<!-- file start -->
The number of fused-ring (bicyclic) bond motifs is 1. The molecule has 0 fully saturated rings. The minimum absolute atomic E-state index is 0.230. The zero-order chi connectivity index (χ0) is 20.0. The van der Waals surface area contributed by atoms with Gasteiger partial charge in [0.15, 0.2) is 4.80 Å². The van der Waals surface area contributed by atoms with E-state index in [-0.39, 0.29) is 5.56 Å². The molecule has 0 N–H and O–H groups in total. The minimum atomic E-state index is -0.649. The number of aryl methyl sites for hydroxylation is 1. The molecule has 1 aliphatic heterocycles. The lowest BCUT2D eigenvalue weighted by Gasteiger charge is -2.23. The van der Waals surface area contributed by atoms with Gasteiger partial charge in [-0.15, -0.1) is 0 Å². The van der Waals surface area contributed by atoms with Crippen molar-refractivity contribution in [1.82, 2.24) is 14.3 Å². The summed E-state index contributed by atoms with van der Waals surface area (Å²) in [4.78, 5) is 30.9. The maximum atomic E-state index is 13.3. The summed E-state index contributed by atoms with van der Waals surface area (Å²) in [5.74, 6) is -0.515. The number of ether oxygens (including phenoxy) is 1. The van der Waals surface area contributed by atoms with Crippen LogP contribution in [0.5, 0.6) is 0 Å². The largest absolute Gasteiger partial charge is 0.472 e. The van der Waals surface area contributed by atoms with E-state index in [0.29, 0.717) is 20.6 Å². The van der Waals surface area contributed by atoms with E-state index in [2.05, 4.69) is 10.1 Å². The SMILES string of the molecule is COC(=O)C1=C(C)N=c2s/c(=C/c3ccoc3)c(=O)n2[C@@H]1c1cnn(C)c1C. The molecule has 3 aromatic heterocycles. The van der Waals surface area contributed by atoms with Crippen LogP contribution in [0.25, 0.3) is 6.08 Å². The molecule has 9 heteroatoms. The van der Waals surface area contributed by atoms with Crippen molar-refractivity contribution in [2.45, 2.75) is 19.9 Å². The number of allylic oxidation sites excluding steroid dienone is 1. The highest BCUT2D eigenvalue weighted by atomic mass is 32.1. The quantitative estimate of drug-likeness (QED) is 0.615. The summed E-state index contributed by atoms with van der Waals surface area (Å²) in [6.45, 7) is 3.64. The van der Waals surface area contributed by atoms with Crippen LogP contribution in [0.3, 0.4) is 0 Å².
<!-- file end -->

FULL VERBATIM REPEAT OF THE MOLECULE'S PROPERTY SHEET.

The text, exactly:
The number of fused-ring (bicyclic) bond motifs is 1. The molecule has 0 fully saturated rings. The minimum absolute atomic E-state index is 0.230. The zero-order chi connectivity index (χ0) is 20.0. The van der Waals surface area contributed by atoms with Gasteiger partial charge in [0.15, 0.2) is 4.80 Å². The van der Waals surface area contributed by atoms with E-state index in [-0.39, 0.29) is 5.56 Å². The molecule has 0 N–H and O–H groups in total. The minimum atomic E-state index is -0.649. The number of aryl methyl sites for hydroxylation is 1. The molecule has 1 aliphatic heterocycles. The lowest BCUT2D eigenvalue weighted by Gasteiger charge is -2.23. The van der Waals surface area contributed by atoms with Gasteiger partial charge in [-0.15, -0.1) is 0 Å². The van der Waals surface area contributed by atoms with Crippen molar-refractivity contribution in [1.82, 2.24) is 14.3 Å². The summed E-state index contributed by atoms with van der Waals surface area (Å²) in [4.78, 5) is 30.9. The maximum atomic E-state index is 13.3. The summed E-state index contributed by atoms with van der Waals surface area (Å²) in [5.74, 6) is -0.515. The number of ether oxygens (including phenoxy) is 1. The van der Waals surface area contributed by atoms with Crippen LogP contribution in [0.5, 0.6) is 0 Å². The largest absolute Gasteiger partial charge is 0.472 e. The van der Waals surface area contributed by atoms with E-state index in [0.29, 0.717) is 20.6 Å². The van der Waals surface area contributed by atoms with E-state index in [2.05, 4.69) is 10.1 Å². The SMILES string of the molecule is COC(=O)C1=C(C)N=c2s/c(=C/c3ccoc3)c(=O)n2[C@@H]1c1cnn(C)c1C. The molecule has 3 aromatic heterocycles. The van der Waals surface area contributed by atoms with Crippen LogP contribution in [0.25, 0.3) is 6.08 Å². The molecule has 9 heteroatoms. The van der Waals surface area contributed by atoms with Crippen molar-refractivity contribution in [2.45, 2.75) is 19.9 Å². The number of allylic oxidation sites excluding steroid dienone is 1. The highest BCUT2D eigenvalue weighted by atomic mass is 32.1. The quantitative estimate of drug-likeness (QED) is 0.615. The summed E-state index contributed by atoms with van der Waals surface area (Å²) in [6.45, 7) is 3.64. The van der Waals surface area contributed by atoms with Crippen LogP contribution in [0.3, 0.4) is 0 Å².